The mango tree was the same. The shade under it was just as cool. The oleander bushes around it were in bloom as always. The birds on the branches sang just as full-throated. Everything was as normal as it should be. And yet, nothing was the same. Damodar was dead and Raji, sitting on the bench below the tree was distraught. She was writing furiously in her red diary, even as tears flowed unchecked down her cheeks.
That day, when we returned from Damodar’s funeral, the family was speaking the way people usually do after someone dies. They were wondering about his last moments. Radha had told us he had died in his sleep, healthy as he seemed when he went to bed. Harihara too had been surprised because they worked together and Damodar had seemed well. He just seemed to have quietened over the years. Was he depressed? Ambuja pitied him and even spoke with a little humor on how difficult living with Radha must have been on him.
Their talk grated on my nerves. I was getting a headache. Nobody knew how I was really feeling. They didn’t even suspect. It hit me with force when we came past the cottage that I would never see him or speak to him again. He would never visit the cottage again. I wanted to be left alone so I went into my room and locked myself in. That night was probably the most difficult one of my life. I didn’t sleep at all. I just sat and relived our non-relationship.
Two men… I had lived with one, been intimate with him, borne him a child and shared everything I had with him. That made him the most important person in my life. The other lived on the periphery. He was merely a business partner, a friend and relative, and someone who didn’t have a place in my life beyond that and certainly not in my thoughts. In reality, it was the other way round. Mama was the husband chosen for me for reasons that did not have me in it. Damodar had been my soul. I had just lost a partner who wasn’t really one and yet was the only partner I had ever wanted.
The next morning I went out in whites. The family thought I had suffered another memory lapse and was reliving Mama’s death. But I wasn’t. I was fully aware of what I was doing. I knew within myself that I had been widowed for the second time in my life. I allowed them to think what they wanted. It gave me the space to give expression to my grief.
Society is such a tyrant. It prescribes rules for everything, even the way your heart beats. I’ve always wondered why I did not declare my love for Damodar to the world. It was love after all, not an intent to murder or something more horrible. If I was expected to love my husband’s daughters born out of his intimacy with another woman, why couldn’t I, out of my own free will, love another man? Why was love always confused with intimacy? And intimacy itself was such a strong corollary to love. So why did so much stigma go with it? Why so much denial? I stayed away from Damodar not because I feared society but because my heart didn’t seem to need the intimacy. In the process, I was so selfish. I didn’t think about his needs and desires at all.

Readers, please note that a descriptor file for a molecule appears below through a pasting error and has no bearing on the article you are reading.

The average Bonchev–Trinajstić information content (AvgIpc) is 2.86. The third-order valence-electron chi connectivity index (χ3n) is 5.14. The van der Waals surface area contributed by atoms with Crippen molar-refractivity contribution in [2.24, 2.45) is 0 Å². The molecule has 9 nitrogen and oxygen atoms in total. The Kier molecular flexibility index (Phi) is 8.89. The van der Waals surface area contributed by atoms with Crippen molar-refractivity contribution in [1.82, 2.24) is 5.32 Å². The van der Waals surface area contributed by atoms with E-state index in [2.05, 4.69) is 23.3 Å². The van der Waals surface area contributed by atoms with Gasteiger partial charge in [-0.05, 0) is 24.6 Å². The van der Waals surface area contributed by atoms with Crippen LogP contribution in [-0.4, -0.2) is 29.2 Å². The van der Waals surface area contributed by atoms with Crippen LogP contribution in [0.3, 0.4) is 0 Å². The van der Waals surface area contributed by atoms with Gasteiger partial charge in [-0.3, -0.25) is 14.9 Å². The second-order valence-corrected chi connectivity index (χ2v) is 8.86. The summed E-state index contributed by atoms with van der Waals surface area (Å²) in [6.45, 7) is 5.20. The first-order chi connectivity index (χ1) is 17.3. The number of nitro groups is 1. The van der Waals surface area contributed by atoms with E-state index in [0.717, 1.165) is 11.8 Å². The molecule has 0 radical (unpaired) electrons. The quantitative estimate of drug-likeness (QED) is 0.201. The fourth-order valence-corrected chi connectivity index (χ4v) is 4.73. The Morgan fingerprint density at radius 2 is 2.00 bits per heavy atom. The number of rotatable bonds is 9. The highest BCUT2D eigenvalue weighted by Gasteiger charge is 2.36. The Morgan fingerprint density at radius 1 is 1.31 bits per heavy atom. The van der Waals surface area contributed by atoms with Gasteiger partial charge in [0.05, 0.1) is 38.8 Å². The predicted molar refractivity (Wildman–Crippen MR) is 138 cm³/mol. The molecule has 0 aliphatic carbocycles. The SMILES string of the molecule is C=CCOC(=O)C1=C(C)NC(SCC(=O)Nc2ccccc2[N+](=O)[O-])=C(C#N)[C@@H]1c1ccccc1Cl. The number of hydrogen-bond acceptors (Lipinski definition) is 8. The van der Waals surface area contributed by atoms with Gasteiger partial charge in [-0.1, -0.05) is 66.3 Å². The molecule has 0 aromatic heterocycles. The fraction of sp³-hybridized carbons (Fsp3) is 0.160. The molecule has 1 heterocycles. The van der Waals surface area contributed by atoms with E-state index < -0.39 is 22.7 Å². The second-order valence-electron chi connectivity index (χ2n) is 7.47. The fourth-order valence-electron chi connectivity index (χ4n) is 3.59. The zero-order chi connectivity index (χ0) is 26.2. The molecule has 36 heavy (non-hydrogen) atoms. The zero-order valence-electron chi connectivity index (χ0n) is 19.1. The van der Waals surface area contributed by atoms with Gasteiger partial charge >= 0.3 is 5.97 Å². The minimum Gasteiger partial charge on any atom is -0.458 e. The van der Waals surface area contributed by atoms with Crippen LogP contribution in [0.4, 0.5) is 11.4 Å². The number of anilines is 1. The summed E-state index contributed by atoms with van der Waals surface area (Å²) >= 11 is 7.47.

What would Hari say if he knew about the storm in my heart now? I had seen Amma with Rajagopal Mama. I was shocked then but when I grew up, I understood her need for a male touch when she was at her lowest ebb in life. It probably comforted her to feel physically wanted. How much do we know about the intimate desires of our families? Do we know each other at all? I hope that one day if Hari reads this diary, he understands his mother and her need for emotional comfort. And the difficult decision she and Damodar took to move away from each other.
Radha came home a month after Damodar’s death. After her usual spell of hysterical ranting, she spoke to Hari about the paper and her future. She wanted to sell her share to us. Now that Damodar was not alive, she had no interest in it and had no knowledge of how to run it either. Hari sought my opinion. I dispassionately told him he could do as he wanted. I had no interest in running it anymore, or even writing for it. He was shocked. He knew how much I loved Penn Kural. It was also so successful. I don’t remember now what was decided that day. I think Hari decided to employ writers and run it by himself. I’m a little confused now. I’m tired. My head hurts. I need to rest.
Raji entered the cottage and put the diary away carefully in the drawer of her desk. She locked the drawer and clasped the keys on to her waist. As she turned away, the red pouch on the desk caught her eye. Reaching out for it, she opened it and drew out the turquoise stone. It felt smooth and cool and comforting to the touch. She held it to her cheek. She stroked it, feeling a lump in her throat. Putting it back carefully in the pouch, she drew it close and tucked it into her saree. The pouch never left her after that day.
Penn Kural continued to run successfully. Only Raji’s voice was missing from it. People stopped asking after a while. They too moved on to other writers. But Raji got busy with the school. The children who came to the school loved her. She didn’t run classes with textbooks in her hand. She relied on stories instead. She relied on conversations. She encouraged her students to speak, and she spoke too. She never tired of telling them that freedom, independence and honesty were foundations for strong relationships. Strangely, she did not suffer a single episode of memory loss while in school. All those happened only when she was home. The most severe happened the day the family spoke about Damodar.
To be continued…